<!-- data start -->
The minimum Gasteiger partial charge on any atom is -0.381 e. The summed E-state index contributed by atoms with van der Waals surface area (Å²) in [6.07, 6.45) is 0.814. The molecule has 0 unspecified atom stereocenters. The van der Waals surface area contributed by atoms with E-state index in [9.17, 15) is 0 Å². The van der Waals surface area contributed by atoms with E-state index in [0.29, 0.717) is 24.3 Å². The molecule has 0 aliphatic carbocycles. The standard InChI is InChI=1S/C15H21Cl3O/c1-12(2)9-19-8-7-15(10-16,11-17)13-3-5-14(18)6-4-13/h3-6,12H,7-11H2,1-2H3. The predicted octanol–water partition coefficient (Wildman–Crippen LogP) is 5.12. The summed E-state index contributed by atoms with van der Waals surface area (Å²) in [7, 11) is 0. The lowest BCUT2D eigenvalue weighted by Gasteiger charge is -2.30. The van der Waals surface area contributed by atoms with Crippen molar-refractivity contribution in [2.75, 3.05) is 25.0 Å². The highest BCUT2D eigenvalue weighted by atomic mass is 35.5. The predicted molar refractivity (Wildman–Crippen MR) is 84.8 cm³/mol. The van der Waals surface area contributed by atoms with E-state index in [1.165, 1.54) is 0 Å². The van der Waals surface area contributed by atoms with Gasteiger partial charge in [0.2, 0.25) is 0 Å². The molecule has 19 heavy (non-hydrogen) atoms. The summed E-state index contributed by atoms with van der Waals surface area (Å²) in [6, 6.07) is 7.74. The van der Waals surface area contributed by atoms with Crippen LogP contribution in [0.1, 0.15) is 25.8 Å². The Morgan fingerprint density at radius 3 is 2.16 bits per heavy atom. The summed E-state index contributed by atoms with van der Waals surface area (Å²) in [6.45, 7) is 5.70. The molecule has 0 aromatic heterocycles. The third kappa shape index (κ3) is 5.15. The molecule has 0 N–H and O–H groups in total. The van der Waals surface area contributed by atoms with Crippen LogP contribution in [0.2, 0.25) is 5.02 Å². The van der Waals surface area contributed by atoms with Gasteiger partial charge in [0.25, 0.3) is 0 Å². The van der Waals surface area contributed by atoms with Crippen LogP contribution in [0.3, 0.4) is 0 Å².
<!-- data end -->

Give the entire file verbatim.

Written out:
The minimum Gasteiger partial charge on any atom is -0.381 e. The summed E-state index contributed by atoms with van der Waals surface area (Å²) in [6.07, 6.45) is 0.814. The molecule has 0 unspecified atom stereocenters. The van der Waals surface area contributed by atoms with E-state index in [9.17, 15) is 0 Å². The van der Waals surface area contributed by atoms with E-state index in [0.29, 0.717) is 24.3 Å². The molecule has 0 aliphatic carbocycles. The standard InChI is InChI=1S/C15H21Cl3O/c1-12(2)9-19-8-7-15(10-16,11-17)13-3-5-14(18)6-4-13/h3-6,12H,7-11H2,1-2H3. The predicted octanol–water partition coefficient (Wildman–Crippen LogP) is 5.12. The summed E-state index contributed by atoms with van der Waals surface area (Å²) in [7, 11) is 0. The lowest BCUT2D eigenvalue weighted by Gasteiger charge is -2.30. The van der Waals surface area contributed by atoms with Crippen molar-refractivity contribution in [2.75, 3.05) is 25.0 Å². The highest BCUT2D eigenvalue weighted by atomic mass is 35.5. The predicted molar refractivity (Wildman–Crippen MR) is 84.8 cm³/mol. The van der Waals surface area contributed by atoms with E-state index in [1.165, 1.54) is 0 Å². The van der Waals surface area contributed by atoms with Gasteiger partial charge in [0.2, 0.25) is 0 Å². The molecule has 19 heavy (non-hydrogen) atoms. The summed E-state index contributed by atoms with van der Waals surface area (Å²) in [6, 6.07) is 7.74. The van der Waals surface area contributed by atoms with Crippen LogP contribution in [0.1, 0.15) is 25.8 Å². The Morgan fingerprint density at radius 3 is 2.16 bits per heavy atom. The summed E-state index contributed by atoms with van der Waals surface area (Å²) in [6.45, 7) is 5.70. The molecule has 0 aromatic heterocycles. The third kappa shape index (κ3) is 5.15. The molecule has 0 N–H and O–H groups in total. The van der Waals surface area contributed by atoms with Crippen LogP contribution in [0.2, 0.25) is 5.02 Å². The van der Waals surface area contributed by atoms with Gasteiger partial charge in [0.25, 0.3) is 0 Å². The van der Waals surface area contributed by atoms with Crippen LogP contribution in [0.3, 0.4) is 0 Å².